14 while Ms Malo, whose husband was Willie Cherubin, considered Willie Marbin as a father. This would make Mr Marbinís relationship to Ms Malo similar to an uncle by marriage. There was a skin factor in the relationship as well.

15 In evidence Ms Marbin stated Mr Marbin did have a partner, but no children. He and his partner had come together when older and his partner, Amy Bamby, had only recently passed on in 2019.

16 Mr Henwood recalled his head stockman to be Martin Chestnut,

17 although the police have no record of a Martin Chestnut, only a Michael Chestnut. Ms Malo knew both brothers.

18 Mr Henwood stated the station owners and managers did not become involved in cultural disputes unless specifically asked for input. Generally Mr Henwood allowed his head stockman, Mr Chestnut to co-ordinate workers necessary for the station as and how he considered necessary. Mr Marbinís role as horsetailor was separate from the head stockmanís role. Although Mr Henwood would be advised of certain incidents he did not query further unless specifically asked for input.

19 Mr Henwood stated he came to respect the cultural views of the local Indigenous people. If they believed a person had intended to go bush to die, they were not looked for

20 and the station owners and managers would not inquire further if the local communities did not seem concerned about a disappearance. Mr Henwood recalled being told of an incident prior to Mr Marbin going missing which had resulted in Mr Marbin ending up in hospital where it was believed he had died. However, Mr Marbin recovered and returned to Fossil Downs where he gave no explanation as to what had happened. Mr Henwood had not inquired further. Due to later queries from the police with respect to Mr Marbinís disappearance he had referred them to Ms Malo over that report. Mr Henwood understood the incident had occurred as the result of some dispute involving Mr Marbin and a group from Halls Creek. Later police enquiries indicated there had been a dispute involving Mr Marbin and a group from Balgo Community, however, that was never clarified and did not become significant in the later investigation into Mr Marbinís disappearance.

21 Ms Malo stated in evidence she did not know of any incident with men from Balgo.

22 Ms Malo did not discuss the incident where Mr Marbin had been considered deceased in evidence, but did recall a dispute between Mr Marbin and his older brother, Willie, where they had both been at the Mulduja Community and drunk. They had become involved in a drunken fight which was dealt with by the family

23 and, from Mr Marbinís medical records, possibly resulted in Mr Marbin having a fracture ulna. A medical report from Dr Beverley at Fitzroy Crossing Hospital recorded Mr Marbin had an old oblique fracture of the midshaft of his left ulna which on an x-ray taken on 9 December 1992 had not properly healed. Dr Beverley commented that although there was no external evidence of an injury to the arm it could be seen on x-ray.

24 The x-ray was only days prior to Mr Martin going missing on 12 December 1992. It is not clear whether the healed fracture noted on x-ray on 9 December 1992 was the result of the fight between Mr Marbin and his brother Willie mentioned by Ms Malo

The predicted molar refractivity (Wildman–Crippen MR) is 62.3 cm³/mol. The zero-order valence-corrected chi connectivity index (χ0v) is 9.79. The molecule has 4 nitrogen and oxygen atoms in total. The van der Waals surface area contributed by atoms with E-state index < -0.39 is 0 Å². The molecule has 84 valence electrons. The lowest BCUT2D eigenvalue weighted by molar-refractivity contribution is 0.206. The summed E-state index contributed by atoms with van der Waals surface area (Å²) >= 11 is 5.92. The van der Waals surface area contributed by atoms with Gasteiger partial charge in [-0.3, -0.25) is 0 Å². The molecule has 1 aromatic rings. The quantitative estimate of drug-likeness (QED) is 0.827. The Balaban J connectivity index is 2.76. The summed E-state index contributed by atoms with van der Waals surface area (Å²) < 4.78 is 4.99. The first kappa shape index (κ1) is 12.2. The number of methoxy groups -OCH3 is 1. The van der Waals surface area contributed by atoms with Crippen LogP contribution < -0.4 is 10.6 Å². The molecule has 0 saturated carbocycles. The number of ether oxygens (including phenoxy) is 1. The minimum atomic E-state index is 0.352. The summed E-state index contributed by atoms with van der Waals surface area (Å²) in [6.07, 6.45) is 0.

25 or an assault by an out-of-town mob from either Halls Creek or Balgo. Neither is it evident from the report as to why Mr Marbin needed an x-ray on 9 December 1992.

DISAPPEARANCE

Mr Marbinís disappearance was reported to the Fitzroy Crossing police on the 17 December 1992 by his brother Willy Marbin from Mulduja Community. By that stage Mr Marbin had been unseen since the 12 December 1992.

26 The MPR gave the facts of Mr Marbinís disappearance as follows: ďMissing person was staying at Wally Smithís house at Bayulu Community, Fitzroy Crossing. Had breakfast and not seen since. Did not tell anyone where or if he was going anywhere. Possibly tried to walk back to Muludja Community where his brother resides but not known. Muludja Community which is approximately 10 kilometres north of Bayulu Community.

27 From that it would seem Mr Marbinís older brother Willy, who lived in Muludja which is where Mr Marbin was said to reside, had made some inquiries and had traced Mr Marbin back to Wally Smithís house. There is also some information on the file that originally it was believed Mr Marbin may have had breakfast with Michael Chestnut at the Shell Service Station in Fitzroy Crossing. This is not confirmed anywhere and Martin Chestnut is now deceased, while Michael is very elderly

28 The distances given in the MPR would seem to be at odds with those shown on the Google Maps which, even taking a direct route, would seem to imply a further distance than 10 kilometres.

29 The most that can be said of the placement is that from Bayulu Community, through Muludja Community to Fossil Downs, a straight line north east from Bayulu can be drawn, and it is probable a person walking of foot would be able to take a shorter route than by the roads. Fitzroy Crossing is more or less due north of Bayulu. There is virtually no other information available with respect to Mr Marbinís disappearance. Ms Marbin believed it possible Mr Marbin had been caught unawares by the group who had injured him initially, although there is no record of this other than Ms Marbinís memory.

30 Ms Malo also thought it possible Mr Marbin had met an untimely end, but rather to do with him being robbed.

31 Mr Henwood believed it possible he had gone bush to die as was traditional among the elders, but the fact he was well and the community was concerned enough to go to the police supported the idea it was foul play of some description.